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NCAA boss against additional transfer limitations

NCAA boss against additional transfer limitations


INDIANAPOLIS — NCAA president Charlie Baker said he is not in favor of rules or federal laws that would place new limits on the way college athletes transfer between schools.

During a wide-ranging, hourlong interview with ESPN on Tuesday, Baker harbored no sympathy for the many coaches who have publicly complained about the difficulties they have in maintaining stable rosters in the new college sports environment that carries fewer restrictions on player transfers and allows for name, image and likeness deals that have proved to be incentives for players to consider changing teams.

“I’ve had conversations with a bunch of coaches who didn’t … walk out on their contracts,” Baker said. “One of the things I hear from kids when I talk to them about this issue is, ‘Coaches walk out on their contracts. What about us?'”

Baker said he thinks the rate of transfers in college sports reflects a larger trend of all college students changing schools more frequently than in the past.

“Do they transfer more than they did ten years ago? Yes. Do they transfer more than their peers who aren’t student-athletes? No,” Baker said. “… They actually transfer less than students who aren’t student-athletes do, and kids just transfer more because they have more information, more data, and they’re more impatient about a lot of things.”

Baker, who is approaching the end of his first full year as the NCAA’s president, and many other leaders in college sports have petitioned Congress for help in regaining some control over the future of college sports amid myriad legal challenges to the NCAA’s rules. Several of the bills and proposals generated by Congress include provisions that would make it more difficult for athletes to transfer.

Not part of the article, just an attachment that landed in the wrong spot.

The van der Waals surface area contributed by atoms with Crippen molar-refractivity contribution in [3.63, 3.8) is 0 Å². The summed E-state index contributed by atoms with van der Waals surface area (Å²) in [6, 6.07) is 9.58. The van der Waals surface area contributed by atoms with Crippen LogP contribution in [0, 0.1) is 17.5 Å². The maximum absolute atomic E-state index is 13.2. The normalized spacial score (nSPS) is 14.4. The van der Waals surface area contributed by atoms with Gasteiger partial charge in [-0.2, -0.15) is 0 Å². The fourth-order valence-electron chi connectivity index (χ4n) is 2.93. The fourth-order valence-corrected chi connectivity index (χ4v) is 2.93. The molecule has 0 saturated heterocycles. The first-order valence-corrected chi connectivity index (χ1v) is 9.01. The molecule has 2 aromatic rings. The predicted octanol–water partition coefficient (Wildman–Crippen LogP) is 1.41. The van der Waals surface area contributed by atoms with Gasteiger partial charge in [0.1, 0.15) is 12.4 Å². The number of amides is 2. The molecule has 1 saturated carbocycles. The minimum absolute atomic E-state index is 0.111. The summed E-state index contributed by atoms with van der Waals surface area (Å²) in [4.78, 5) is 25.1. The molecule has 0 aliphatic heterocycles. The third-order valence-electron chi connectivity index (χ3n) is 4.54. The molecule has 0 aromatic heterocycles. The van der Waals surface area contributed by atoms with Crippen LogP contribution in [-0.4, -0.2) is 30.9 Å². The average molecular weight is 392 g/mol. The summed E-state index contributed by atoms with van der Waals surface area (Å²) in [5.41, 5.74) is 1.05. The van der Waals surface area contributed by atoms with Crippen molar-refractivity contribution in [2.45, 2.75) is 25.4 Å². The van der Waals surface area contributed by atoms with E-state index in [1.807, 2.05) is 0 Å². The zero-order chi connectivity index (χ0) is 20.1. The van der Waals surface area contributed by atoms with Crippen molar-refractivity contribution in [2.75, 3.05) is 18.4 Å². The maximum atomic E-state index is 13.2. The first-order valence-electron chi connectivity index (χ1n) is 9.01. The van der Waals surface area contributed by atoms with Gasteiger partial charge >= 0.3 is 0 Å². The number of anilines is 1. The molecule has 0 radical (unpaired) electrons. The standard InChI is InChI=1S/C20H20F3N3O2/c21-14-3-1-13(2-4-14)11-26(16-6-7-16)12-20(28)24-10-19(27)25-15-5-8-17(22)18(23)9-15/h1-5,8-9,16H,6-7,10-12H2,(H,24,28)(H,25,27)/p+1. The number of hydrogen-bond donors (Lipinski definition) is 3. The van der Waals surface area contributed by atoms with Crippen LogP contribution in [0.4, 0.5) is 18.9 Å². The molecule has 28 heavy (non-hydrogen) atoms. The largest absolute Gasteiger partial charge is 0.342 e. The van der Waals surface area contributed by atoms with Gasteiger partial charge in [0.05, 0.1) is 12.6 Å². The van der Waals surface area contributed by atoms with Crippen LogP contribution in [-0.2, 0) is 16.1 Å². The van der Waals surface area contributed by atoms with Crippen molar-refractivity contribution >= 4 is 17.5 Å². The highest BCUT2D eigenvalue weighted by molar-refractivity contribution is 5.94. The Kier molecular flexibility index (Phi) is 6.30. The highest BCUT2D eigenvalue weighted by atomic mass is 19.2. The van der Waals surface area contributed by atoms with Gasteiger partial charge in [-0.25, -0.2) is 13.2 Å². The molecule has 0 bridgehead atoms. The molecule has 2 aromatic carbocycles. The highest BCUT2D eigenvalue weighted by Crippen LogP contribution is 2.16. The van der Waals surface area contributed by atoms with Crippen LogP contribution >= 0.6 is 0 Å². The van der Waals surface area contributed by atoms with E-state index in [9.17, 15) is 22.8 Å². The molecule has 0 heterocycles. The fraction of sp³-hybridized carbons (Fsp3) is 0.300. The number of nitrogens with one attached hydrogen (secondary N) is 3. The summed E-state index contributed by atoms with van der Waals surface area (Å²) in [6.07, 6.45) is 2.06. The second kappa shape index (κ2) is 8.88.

“I’m not much on that. I’m not,” Baker said when asked about the potential of a law that would restrict player movement and thus limit some of their economic power.

None of those bills have reached a committee vote — the first step toward becoming a law. Baker said he remains optimistic about the potential for Congress to provide some help to the NCAA, in part because, when he visits Capitol Hill, he’s having regular conversations with actual lawmakers rather than their staff members.

Baker said that even if Congress doesn’t pass an NCAA law before the coming election in November, he will continue pursuing a law into the future. There are multiple legal challenges that pose major threats to the way the NCAA currently operates that could conclude in the next 12 months. Baker said that even if some of those antitrust cases or efforts to turn college athletes into employees succeed, the NCAA will continue pressing Congress for help.

“If we don’t get it done this year, [we’ll] certainly have more examples about why it would be important to take on preemption and compensation and employment and some of these other issues in the next Congress,” he said.

Baker added there “really isn’t a path forward” for the NCAA to solve its current legal issues in a sustainable way without some intervention from federal lawmakers.

Among other topics discussed with ESPN at the association’s headquarters, Baker said he thinks there is an opportunity to expand the NCAA men’s basketball tournament — if it’s done with care. Leaders of some of college sports’ biggest and most powerful conferences have told ESPN and other outlets in the past week that they would like to press for changes that would allow for more of their teams to have access to March Madness.

Baker said he does not support the idea of decreasing opportunities for schools from smaller leagues to make the tournament by eliminating any of the automatic bids those leagues get for the teams that win their conference championships.

“Most of the people who follow college sports think the NCAA tournament in basketball is perfect, right? So anything that’s done to change it needs to be done with care and consideration,” he said.

Baker said the NCAA’s basketball committee has been discussing those ideas since last summer, and that the association might have some update on those potential changes between now and the end of this year’s tournament in early April.


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